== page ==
What Is Collagen?

Many people speak about collagen when it comes to health and beauty, esp. skincare products, but what is it and how does it actually affect your skin and health?

So what is collagen? In short, it’s the main component of connective tissue, found in the skin, bone, cartilage, tendons, corneas, muscle tissue, gut, blood vessels, teeth, etc. in humans. It’s a protein that makes up 25-35% of the total protein content in mammals. That’s a lot. In fact, it’s the most abundant protein in mammals. That means we rely on it heavily for our health.

Collagen is used by the medical industry for a lot of different purposes, from bone grafting to dermal fillers and natural wound adhesives.

When people use collagen for health purposes on a more everyday level, it’s often to do with the skin. Collagen is an active ingredient in supplements, but when ingested collagen is broken down into an amino acid as it’s a protein. In other words, eating collagen won’t make your skin glow. The only thing research has indicated is that eating collagen may help reduce pain from osteoarthritis in humans and dogs.

Likewise, collagen is often part of creams for the skin, but collagen is such a large molecule it’s unlikely to be absorbed by the skin and, therefore, unlikely to make any difference to the health of your skin. Used as a filler in cosmetic surgery, collagen can help reduce wrinkles and improve scars, however.

Collagen is a hot topic in the beauty industry because collagen is part of what keeps your skin elastic and “young.” Age, as well as smoking, a high consumption of sugar and exposure to UV light, can reduce your ability to create collagen. Something you want to avoid at all costs if you want to stay looking young!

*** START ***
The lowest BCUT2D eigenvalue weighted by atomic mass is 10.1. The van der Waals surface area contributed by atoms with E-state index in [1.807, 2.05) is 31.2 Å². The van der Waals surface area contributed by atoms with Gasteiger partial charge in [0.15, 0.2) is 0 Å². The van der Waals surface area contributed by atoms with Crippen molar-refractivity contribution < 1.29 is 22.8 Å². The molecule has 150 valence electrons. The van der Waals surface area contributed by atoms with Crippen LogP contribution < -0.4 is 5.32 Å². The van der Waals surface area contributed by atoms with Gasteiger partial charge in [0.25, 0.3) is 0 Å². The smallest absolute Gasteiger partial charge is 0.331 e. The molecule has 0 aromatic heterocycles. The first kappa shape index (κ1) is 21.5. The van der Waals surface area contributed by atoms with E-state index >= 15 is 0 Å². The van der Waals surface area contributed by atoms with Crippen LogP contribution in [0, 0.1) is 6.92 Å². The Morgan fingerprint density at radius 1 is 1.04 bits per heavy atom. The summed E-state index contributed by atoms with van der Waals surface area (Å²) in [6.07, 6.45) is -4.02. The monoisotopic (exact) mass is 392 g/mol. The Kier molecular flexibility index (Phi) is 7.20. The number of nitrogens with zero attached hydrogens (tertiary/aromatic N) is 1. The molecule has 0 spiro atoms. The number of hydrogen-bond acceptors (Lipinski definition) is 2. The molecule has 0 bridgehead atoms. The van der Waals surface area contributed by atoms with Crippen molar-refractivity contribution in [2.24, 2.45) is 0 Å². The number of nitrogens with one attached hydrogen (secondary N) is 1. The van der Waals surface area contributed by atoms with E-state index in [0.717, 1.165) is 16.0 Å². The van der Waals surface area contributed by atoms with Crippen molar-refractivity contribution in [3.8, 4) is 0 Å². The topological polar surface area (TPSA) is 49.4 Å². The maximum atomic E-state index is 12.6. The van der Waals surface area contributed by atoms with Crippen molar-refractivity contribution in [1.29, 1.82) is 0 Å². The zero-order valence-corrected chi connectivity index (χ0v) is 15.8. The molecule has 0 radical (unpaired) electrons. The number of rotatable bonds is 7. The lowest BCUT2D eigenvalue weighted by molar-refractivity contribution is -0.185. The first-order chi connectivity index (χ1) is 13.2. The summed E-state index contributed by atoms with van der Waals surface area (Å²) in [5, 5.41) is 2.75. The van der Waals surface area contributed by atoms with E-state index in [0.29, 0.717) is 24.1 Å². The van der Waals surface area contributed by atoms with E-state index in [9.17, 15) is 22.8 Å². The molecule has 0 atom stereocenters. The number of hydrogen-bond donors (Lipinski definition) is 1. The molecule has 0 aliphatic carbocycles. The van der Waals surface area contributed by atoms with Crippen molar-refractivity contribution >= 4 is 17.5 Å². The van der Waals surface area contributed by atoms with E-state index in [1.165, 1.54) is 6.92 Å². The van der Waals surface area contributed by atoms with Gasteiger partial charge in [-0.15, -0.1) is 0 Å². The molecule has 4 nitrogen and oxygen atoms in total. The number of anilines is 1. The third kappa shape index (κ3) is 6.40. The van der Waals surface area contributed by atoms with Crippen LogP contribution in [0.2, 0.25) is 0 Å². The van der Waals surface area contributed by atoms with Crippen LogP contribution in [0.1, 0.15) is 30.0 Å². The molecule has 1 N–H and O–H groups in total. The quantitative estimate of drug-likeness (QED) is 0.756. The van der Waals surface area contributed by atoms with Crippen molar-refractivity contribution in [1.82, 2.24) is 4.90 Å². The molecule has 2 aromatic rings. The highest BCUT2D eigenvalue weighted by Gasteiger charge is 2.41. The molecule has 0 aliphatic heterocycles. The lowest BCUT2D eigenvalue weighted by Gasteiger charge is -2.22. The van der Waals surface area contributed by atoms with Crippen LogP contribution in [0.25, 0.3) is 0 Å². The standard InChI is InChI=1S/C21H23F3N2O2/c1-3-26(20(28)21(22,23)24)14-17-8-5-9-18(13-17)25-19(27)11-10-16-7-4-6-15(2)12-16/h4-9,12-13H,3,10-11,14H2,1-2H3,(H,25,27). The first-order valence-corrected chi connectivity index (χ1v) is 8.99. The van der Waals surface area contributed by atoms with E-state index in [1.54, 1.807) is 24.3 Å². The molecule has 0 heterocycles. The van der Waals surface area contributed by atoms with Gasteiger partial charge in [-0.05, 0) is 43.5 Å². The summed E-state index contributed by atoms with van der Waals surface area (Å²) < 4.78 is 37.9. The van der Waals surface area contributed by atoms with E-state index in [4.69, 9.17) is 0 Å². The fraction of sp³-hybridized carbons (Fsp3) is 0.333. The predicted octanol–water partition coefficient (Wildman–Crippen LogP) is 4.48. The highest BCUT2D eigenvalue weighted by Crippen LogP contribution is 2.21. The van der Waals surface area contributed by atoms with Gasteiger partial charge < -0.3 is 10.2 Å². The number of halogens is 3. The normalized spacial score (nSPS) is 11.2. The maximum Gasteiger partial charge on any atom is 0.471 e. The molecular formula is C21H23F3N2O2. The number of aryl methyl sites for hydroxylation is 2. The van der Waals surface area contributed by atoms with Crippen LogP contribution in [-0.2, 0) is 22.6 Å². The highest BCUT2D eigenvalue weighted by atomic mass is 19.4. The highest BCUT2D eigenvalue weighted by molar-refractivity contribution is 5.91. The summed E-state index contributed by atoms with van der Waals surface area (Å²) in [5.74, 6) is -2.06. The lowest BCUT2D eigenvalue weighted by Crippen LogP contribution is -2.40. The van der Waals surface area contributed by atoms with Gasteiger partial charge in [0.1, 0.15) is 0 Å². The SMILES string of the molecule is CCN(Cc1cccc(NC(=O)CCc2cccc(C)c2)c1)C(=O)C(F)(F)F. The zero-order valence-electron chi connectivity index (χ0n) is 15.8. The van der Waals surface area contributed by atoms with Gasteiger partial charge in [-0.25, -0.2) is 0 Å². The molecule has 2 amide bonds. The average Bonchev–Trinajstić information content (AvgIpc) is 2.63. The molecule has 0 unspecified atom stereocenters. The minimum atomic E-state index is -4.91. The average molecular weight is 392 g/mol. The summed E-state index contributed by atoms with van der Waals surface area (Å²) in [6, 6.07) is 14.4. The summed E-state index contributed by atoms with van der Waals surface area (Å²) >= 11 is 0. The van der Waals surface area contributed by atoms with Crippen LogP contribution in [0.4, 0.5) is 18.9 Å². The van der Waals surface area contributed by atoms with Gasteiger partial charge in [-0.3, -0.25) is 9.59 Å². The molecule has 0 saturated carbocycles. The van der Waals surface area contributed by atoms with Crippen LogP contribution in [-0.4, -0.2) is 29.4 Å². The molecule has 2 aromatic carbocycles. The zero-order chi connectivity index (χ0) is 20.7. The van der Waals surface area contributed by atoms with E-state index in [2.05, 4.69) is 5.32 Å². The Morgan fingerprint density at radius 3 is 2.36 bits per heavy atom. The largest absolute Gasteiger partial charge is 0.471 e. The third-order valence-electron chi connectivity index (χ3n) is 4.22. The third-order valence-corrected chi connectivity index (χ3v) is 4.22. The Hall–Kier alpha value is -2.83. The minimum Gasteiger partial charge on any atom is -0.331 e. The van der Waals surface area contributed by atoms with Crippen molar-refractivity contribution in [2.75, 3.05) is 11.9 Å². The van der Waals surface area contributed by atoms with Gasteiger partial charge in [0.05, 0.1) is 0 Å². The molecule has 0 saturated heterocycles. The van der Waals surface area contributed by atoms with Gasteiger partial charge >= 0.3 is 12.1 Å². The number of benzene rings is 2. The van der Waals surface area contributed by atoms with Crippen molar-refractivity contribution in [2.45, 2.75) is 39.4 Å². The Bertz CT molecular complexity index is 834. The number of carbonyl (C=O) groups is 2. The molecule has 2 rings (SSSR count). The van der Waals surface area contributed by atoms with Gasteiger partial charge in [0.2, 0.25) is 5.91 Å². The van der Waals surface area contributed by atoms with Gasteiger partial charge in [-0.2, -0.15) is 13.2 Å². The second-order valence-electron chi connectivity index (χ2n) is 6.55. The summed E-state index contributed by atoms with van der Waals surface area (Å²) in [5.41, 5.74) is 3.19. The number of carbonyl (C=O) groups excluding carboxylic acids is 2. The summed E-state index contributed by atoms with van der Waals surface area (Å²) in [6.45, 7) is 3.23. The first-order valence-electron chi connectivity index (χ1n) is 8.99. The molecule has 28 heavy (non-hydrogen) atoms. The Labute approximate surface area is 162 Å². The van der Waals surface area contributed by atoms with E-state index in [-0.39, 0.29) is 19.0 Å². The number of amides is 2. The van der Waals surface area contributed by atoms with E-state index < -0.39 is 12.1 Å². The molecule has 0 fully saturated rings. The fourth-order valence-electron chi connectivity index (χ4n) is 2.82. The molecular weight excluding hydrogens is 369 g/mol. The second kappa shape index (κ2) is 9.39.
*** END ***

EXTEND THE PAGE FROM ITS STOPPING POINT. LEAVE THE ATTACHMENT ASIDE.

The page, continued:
So how can you help your body to produce collagen to stay both healthy and retain a young look? Well, first of all, eat a healthy diet. Proline, found in egg whites, dairy products, soy, cabbage and meat help with the production of collagen. So does vitamin C, that can be found in literally all fruit and veg. Anthocyanidins (found in blackberries, blueberries, cherries and raspberries), as well as copper (found in shellfish, nuts, red meat and some water) and vitamin A (found in veggies containing betacarotene, which includes practically all red and orange veggies such as carrots and beetroot) also help. A cream containing natural vitamin E might also stimulate the production of collagen.

Laser therapy, as well as red light therapy, can also stimulate the skin to produce more collagen. This is why we offer red light therapy – it helps people get younger looking skin, as well as heal certain scars. In fact, red light therapy was originally developed by NASA for plants in space but they discovered it helps humans too and it was then used on cancer patients to help heal wounds to the skin. Today it’s used by beauty salons!

So, to sum it up, collagen is important, and if you go into detail about medical research, you will find even more uses for it than mentioned here. What is important for you to remember is to eat the foods and live the kind of healthy lifestyle that supports the production of collagen, in addition to using red light therapy in case you want your skin to start looking younger.

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